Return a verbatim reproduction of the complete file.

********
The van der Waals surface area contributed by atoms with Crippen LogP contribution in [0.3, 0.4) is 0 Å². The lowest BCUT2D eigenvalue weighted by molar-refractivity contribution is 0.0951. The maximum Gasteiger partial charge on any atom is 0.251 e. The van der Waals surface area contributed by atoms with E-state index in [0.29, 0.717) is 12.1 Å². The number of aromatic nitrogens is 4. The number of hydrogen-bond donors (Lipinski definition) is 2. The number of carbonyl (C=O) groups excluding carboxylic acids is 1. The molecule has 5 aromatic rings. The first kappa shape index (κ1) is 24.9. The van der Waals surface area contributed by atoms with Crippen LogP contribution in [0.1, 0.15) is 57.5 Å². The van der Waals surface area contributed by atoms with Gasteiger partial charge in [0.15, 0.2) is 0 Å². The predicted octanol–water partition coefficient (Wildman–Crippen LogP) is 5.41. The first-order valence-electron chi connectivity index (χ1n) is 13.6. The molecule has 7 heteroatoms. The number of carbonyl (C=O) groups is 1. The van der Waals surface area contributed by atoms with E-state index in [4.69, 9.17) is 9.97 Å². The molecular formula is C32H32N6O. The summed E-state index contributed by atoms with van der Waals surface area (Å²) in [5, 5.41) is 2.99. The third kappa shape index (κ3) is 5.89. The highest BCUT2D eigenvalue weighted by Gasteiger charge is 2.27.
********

The van der Waals surface area contributed by atoms with Crippen LogP contribution in [0.3, 0.4) is 0 Å². The lowest BCUT2D eigenvalue weighted by molar-refractivity contribution is 0.0951. The maximum Gasteiger partial charge on any atom is 0.251 e. The van der Waals surface area contributed by atoms with E-state index in [0.29, 0.717) is 12.1 Å². The number of aromatic nitrogens is 4. The number of hydrogen-bond donors (Lipinski definition) is 2. The number of carbonyl (C=O) groups excluding carboxylic acids is 1. The molecule has 5 aromatic rings. The first kappa shape index (κ1) is 24.9. The van der Waals surface area contributed by atoms with Crippen LogP contribution in [0.1, 0.15) is 57.5 Å². The van der Waals surface area contributed by atoms with Gasteiger partial charge in [0.15, 0.2) is 0 Å². The predicted octanol–water partition coefficient (Wildman–Crippen LogP) is 5.41. The first-order valence-electron chi connectivity index (χ1n) is 13.6. The molecule has 7 heteroatoms. The number of carbonyl (C=O) groups is 1. The van der Waals surface area contributed by atoms with E-state index in [4.69, 9.17) is 9.97 Å². The molecular formula is C32H32N6O. The summed E-state index contributed by atoms with van der Waals surface area (Å²) in [5, 5.41) is 2.99. The third kappa shape index (κ3) is 5.89. The highest BCUT2D eigenvalue weighted by Gasteiger charge is 2.27.